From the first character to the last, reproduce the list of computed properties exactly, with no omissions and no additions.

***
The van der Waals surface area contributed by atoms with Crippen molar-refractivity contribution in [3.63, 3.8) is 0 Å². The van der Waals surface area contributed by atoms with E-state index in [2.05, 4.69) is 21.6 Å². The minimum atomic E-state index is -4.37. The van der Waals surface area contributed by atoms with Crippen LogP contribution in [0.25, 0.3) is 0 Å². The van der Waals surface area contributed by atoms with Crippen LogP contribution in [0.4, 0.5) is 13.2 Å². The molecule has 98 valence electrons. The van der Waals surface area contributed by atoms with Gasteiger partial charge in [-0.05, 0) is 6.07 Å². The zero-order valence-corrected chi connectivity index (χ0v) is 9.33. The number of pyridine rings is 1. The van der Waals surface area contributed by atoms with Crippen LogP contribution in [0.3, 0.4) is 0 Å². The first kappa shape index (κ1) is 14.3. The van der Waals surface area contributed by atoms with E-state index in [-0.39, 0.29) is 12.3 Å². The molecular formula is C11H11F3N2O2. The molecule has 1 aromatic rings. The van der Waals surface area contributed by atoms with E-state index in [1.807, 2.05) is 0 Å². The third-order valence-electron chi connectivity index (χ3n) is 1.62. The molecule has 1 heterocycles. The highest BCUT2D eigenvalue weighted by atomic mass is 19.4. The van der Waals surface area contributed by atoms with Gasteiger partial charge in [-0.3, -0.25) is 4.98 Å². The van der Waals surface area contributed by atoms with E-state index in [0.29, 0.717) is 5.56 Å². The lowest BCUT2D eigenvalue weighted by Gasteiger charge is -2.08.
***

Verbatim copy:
The van der Waals surface area contributed by atoms with Crippen molar-refractivity contribution in [3.63, 3.8) is 0 Å². The van der Waals surface area contributed by atoms with E-state index in [2.05, 4.69) is 21.6 Å². The minimum atomic E-state index is -4.37. The van der Waals surface area contributed by atoms with Crippen LogP contribution in [0.25, 0.3) is 0 Å². The van der Waals surface area contributed by atoms with Crippen LogP contribution in [0.4, 0.5) is 13.2 Å². The molecule has 98 valence electrons. The van der Waals surface area contributed by atoms with Gasteiger partial charge in [-0.05, 0) is 6.07 Å². The zero-order valence-corrected chi connectivity index (χ0v) is 9.33. The number of pyridine rings is 1. The van der Waals surface area contributed by atoms with Crippen LogP contribution in [0.3, 0.4) is 0 Å². The first kappa shape index (κ1) is 14.3. The van der Waals surface area contributed by atoms with E-state index in [-0.39, 0.29) is 12.3 Å². The molecular formula is C11H11F3N2O2. The molecule has 1 aromatic rings. The van der Waals surface area contributed by atoms with E-state index in [1.807, 2.05) is 0 Å². The third-order valence-electron chi connectivity index (χ3n) is 1.62. The molecule has 1 heterocycles. The highest BCUT2D eigenvalue weighted by atomic mass is 19.4. The van der Waals surface area contributed by atoms with Gasteiger partial charge in [-0.3, -0.25) is 4.98 Å². The van der Waals surface area contributed by atoms with E-state index in [0.29, 0.717) is 5.56 Å². The lowest BCUT2D eigenvalue weighted by Gasteiger charge is -2.08.